6. Make requests to the lineage gurus for inspiration by reciting the requesting prayers. It is also good to review the entire graduated path to enlightenment by reciting for example, "Foundation of All Good Qualities". This helps you to understand the purpose of the particular meditation that you will do in the overall scheme of training the mind in the gradual path. It also plants the seed for you to obtain each realisation of the path.


"Just as a writer only learns the spontaneous freedom of expression after years of often gruelling study, and just as the simple grace of a dancer is achieved only with enormous, patient effort, so when you begin to understand where meditation will lead you, you will approach it as the greatest endeavor of your life, one that demands of you the deepest perseverance, enthusiasm, intelligence, and discipline."
Sogyal Rinpoche


Physical pain is a common experience, especially when you are not yet used to the position. Instead of immediately moving at the first note of discomfort, remain seated, do not move and study yourself and the pain. How does pain really feel? Give yourself time to discover and explore the feeling. You can visualise your body as completely empty, or feel remote from the body, as if you are observing yourself from outside. When the pain is very strong and comes every session again, check your posture; experiment if you like to sit on a higher cushion or without, try different positions etc. Also yoga exercises can help a lot. Take a physical brief break by standing up, but try to keep in the meditative state of mind.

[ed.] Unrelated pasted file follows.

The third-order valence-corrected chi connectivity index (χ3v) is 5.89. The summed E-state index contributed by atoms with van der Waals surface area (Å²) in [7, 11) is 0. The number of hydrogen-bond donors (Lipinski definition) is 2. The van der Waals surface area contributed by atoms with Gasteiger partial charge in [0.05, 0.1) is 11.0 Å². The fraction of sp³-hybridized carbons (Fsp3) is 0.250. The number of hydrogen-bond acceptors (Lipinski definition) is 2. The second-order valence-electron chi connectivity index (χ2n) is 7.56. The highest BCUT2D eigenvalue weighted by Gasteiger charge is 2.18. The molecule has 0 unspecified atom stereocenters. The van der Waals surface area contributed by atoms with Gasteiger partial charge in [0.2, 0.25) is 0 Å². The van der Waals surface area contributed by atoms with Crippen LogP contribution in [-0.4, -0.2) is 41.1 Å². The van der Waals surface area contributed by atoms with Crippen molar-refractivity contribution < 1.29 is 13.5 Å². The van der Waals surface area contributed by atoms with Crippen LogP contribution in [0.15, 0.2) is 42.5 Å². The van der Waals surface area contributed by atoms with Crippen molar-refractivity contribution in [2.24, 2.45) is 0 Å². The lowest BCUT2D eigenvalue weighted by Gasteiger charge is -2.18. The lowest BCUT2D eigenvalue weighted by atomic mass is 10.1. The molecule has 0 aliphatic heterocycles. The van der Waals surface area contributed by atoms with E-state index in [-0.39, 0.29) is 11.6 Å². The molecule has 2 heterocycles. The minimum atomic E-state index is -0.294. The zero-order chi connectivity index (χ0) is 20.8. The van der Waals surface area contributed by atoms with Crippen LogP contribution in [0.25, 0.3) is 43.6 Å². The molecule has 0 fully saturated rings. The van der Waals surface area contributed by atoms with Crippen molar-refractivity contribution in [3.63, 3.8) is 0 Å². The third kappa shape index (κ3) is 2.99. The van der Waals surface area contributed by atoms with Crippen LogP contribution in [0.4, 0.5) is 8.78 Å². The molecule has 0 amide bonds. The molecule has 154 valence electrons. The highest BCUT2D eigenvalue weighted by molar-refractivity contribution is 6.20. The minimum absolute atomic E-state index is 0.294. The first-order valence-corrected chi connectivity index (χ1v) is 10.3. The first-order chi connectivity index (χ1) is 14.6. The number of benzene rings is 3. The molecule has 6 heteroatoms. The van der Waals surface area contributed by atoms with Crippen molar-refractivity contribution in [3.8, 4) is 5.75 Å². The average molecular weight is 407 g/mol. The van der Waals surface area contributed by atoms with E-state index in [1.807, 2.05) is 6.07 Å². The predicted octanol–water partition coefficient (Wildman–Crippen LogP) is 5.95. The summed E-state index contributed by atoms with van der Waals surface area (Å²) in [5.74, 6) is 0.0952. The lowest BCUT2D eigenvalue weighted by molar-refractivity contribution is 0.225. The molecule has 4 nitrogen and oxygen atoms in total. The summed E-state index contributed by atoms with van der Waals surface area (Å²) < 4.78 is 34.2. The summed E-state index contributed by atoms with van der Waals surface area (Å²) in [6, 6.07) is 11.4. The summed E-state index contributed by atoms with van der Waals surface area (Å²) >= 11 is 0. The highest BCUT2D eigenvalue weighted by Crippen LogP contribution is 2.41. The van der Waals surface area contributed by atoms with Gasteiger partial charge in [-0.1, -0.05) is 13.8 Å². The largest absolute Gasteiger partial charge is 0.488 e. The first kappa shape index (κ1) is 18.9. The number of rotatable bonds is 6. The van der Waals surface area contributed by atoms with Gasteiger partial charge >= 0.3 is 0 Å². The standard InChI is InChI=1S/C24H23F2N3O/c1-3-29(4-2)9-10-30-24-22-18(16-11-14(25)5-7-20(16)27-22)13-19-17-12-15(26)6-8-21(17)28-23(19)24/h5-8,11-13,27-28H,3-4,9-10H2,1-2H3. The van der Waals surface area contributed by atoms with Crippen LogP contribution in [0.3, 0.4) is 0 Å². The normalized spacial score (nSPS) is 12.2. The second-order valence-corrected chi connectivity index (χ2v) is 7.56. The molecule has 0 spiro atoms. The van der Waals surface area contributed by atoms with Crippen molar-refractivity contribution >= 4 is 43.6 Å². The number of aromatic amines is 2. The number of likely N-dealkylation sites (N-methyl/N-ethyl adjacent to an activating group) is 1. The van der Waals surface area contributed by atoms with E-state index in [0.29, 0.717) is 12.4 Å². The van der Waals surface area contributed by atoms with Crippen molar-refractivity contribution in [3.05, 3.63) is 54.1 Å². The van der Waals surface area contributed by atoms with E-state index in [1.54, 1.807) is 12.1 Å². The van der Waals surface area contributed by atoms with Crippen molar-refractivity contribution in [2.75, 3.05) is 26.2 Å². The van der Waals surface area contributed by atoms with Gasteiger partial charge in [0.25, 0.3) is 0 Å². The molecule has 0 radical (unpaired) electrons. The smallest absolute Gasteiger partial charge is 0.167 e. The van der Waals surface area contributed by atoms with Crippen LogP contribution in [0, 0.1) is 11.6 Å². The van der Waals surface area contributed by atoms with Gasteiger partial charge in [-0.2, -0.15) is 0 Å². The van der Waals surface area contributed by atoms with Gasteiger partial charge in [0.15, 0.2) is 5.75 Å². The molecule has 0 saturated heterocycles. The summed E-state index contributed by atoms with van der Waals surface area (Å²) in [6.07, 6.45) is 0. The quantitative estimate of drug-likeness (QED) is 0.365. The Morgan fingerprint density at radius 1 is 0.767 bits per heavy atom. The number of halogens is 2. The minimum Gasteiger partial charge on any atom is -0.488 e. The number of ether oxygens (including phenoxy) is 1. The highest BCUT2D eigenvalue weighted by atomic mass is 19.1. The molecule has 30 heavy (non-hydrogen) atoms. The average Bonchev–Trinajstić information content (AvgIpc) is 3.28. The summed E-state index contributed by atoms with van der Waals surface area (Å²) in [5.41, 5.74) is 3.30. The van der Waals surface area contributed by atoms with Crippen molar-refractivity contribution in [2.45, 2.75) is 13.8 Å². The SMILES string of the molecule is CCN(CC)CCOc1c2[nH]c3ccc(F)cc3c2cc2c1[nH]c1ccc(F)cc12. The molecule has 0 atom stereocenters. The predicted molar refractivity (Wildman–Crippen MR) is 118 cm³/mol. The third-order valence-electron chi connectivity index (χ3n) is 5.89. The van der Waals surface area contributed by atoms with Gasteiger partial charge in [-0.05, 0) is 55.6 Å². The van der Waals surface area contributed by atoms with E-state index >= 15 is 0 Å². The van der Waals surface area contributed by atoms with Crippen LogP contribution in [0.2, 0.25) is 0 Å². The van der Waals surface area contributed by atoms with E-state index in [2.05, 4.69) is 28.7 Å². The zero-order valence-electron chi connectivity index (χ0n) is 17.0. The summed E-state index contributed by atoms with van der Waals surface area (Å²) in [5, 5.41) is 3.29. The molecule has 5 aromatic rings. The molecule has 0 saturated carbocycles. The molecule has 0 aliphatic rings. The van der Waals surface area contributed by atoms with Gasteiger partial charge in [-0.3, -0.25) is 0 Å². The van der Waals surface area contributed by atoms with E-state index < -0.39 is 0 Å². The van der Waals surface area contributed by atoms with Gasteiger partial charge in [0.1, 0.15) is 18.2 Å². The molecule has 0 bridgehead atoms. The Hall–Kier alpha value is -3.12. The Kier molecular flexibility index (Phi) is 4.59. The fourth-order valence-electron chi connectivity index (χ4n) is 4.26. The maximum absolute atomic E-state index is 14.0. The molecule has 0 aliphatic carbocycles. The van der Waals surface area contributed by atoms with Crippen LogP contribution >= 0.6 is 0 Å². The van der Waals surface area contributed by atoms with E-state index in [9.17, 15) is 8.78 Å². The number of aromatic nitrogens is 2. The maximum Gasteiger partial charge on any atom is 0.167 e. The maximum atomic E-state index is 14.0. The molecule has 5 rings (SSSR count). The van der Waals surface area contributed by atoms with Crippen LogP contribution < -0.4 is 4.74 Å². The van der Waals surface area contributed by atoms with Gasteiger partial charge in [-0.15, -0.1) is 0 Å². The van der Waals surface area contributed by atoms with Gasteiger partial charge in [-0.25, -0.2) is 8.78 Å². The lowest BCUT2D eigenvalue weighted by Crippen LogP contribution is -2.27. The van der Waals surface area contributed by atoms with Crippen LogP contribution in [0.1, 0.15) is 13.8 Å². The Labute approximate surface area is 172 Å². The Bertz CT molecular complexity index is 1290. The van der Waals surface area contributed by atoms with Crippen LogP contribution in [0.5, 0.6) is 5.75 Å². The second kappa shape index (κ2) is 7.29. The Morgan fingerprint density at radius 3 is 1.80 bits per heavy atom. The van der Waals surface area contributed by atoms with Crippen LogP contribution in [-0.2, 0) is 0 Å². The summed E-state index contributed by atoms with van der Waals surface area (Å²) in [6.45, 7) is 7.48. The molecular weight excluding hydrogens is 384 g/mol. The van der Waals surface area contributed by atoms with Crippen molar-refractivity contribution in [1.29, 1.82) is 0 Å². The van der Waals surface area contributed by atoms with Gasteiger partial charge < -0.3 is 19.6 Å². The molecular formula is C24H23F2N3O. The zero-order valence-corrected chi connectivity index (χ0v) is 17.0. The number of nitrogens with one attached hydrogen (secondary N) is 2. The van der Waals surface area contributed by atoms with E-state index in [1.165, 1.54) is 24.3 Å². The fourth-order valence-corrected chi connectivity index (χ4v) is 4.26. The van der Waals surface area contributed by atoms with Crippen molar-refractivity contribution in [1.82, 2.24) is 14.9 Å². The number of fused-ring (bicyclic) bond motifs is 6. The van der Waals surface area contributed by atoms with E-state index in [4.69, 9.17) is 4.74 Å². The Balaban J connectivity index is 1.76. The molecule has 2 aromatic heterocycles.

A note on numbness and 'falling asleep' of the legs

When Westerners first try to sit crossed legged for extended periods, usually we feel a prickling and later numbness in the legs. When unfolding your legs after some time, you may feel considerable discomfort - maybe your legs don't even want to support you for a few seconds. Don't worry about this: contrary to popular belief, this is not caused by a limited blood supply to the legs, which could be very harmful. Instead, this is a sign that nerves have been squashed a while; that is the reason for the prickling sensation; the nerve signals are coming through again. So numbness and 'sleeping' legs are no problem. I have heard occasionally of people damaging their knees while pushing themselves too hard (like can happen in intense Zen retreats) for much too long. If you really feel serious returning pains in the knees during sitting, you may want to go for a different sitting position (if need be a chair) as it is possible to damage your knees if you ignore body signals too much.

Sensual desire, attachment

A common disturbance is being drawn to someone or something; it is often not easy to forget about your lover or a piece of chocolate once the thought has come up. But you can try some of the following: realising that these things are so brief and come with problems attached. Fulfilling one desires is never enough, the next one will come. Looking at the reality of the object: a body is really not much more than a bag of skin filled with bones, meat, blood etc.

Distraction, restlessness, worry